Benefits to insects and animals: Unfortunately this category creates another significant con for Purslane. Purslane contains soluble calcium oxalates which are toxic to both cats and dogs. If you enjoy having your best buddy out in the garden with you, I’d recommend keeping Purslane at bay as best as possible.

Edibility: Edibility is without a doubt the category that makes Purslane a middle-of-the-pack weed on this list. Though others are technically edible, Purslane actually tastes good! With crunchy, thick, juicy leaves and a mild taste, they’re an awesome way to bulk up your leafy greens. If you’re taking my advice above and pulling them out once they’re 4 inches or larger, throw them in a bowl for lunch rather than in a yard waste bag. 

Appearance: Personally I’m not a fan, but beauty is in the eye of the beholder. There’s nothing ‘wrong’ with how Purslane looks, but it doesn’t really have anything going for it other than whimsy. I guess I like the way it looks more than grass. 

Yarrow - Pain Disguised as Beauty

In my opinion, Yarrow offers more good than it does evil. It’s the best-looking ‘weed’ on this list for sure. So much so that my wife is growing a bunch of it intentionally for her cut flower garden as a filler flower. 


How aggressively they spread: Yarrow is fairly active with its spreading. It started out in my lawn on the other side of my garden fence last year, while this year there are roughly 50 plants in just a few of my garden beds. I’ve been choosing to keep them at bay on the edge of my beds rather than eradicating them. That said, they are interfering with the growth of some of my smaller crops such as my beets and radish.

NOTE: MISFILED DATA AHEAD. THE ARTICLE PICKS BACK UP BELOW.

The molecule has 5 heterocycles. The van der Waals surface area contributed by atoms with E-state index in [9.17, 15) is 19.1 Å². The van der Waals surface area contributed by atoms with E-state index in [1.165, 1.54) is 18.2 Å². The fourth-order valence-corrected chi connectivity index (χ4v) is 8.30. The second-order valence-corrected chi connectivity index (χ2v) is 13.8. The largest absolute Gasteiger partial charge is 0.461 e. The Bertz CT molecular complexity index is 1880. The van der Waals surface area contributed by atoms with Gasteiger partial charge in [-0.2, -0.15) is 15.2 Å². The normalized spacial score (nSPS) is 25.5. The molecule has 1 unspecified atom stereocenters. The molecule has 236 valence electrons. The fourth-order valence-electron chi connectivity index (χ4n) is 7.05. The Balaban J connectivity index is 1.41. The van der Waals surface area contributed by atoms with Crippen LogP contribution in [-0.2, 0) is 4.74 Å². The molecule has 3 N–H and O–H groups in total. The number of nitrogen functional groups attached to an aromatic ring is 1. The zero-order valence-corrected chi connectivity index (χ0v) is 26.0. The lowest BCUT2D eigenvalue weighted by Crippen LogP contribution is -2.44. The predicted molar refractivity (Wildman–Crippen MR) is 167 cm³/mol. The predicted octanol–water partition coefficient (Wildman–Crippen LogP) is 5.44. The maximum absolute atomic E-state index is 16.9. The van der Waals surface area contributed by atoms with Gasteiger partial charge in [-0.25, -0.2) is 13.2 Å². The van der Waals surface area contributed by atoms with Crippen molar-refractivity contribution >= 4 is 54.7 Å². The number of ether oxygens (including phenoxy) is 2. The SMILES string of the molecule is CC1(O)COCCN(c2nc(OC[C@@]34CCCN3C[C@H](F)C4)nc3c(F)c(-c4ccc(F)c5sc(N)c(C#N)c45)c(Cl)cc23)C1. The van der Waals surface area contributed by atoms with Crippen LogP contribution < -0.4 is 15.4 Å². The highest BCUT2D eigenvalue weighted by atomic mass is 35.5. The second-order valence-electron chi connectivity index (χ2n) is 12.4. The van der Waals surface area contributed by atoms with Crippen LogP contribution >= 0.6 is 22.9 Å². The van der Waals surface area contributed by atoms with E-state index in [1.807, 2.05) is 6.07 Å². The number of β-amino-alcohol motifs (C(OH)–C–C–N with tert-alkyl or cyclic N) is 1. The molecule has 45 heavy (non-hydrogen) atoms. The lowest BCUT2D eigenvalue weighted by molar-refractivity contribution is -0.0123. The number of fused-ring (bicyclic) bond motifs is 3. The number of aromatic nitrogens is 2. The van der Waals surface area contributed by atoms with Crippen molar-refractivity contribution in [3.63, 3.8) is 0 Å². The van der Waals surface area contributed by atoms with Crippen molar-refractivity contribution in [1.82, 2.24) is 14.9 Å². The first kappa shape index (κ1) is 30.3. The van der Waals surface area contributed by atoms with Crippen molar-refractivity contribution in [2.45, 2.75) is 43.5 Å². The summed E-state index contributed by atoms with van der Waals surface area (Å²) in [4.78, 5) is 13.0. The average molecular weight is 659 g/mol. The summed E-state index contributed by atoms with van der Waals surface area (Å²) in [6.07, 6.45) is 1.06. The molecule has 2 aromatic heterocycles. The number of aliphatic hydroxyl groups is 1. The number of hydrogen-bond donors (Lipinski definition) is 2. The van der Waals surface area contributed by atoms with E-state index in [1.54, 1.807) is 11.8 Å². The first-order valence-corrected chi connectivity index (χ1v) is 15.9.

How easy they are to remove: The roots on Yarrow are very long and strong. To pull them out properly you’re likely to find a root that’s 12″ or more running just under the surface of the soil. This can make Yarrow quite challenging to remove, especially if you have root systems nearby that you don’t want to disturb. 

Benefits to insects and animals: To me, anything that flowers is a plant that I won’t fully remove from my property. Flowers are great for bees and other pollinators, which are a critical part of our ecosystem. Additionally, anything that brings pollinators into my garden creates a benefit for me and my crops.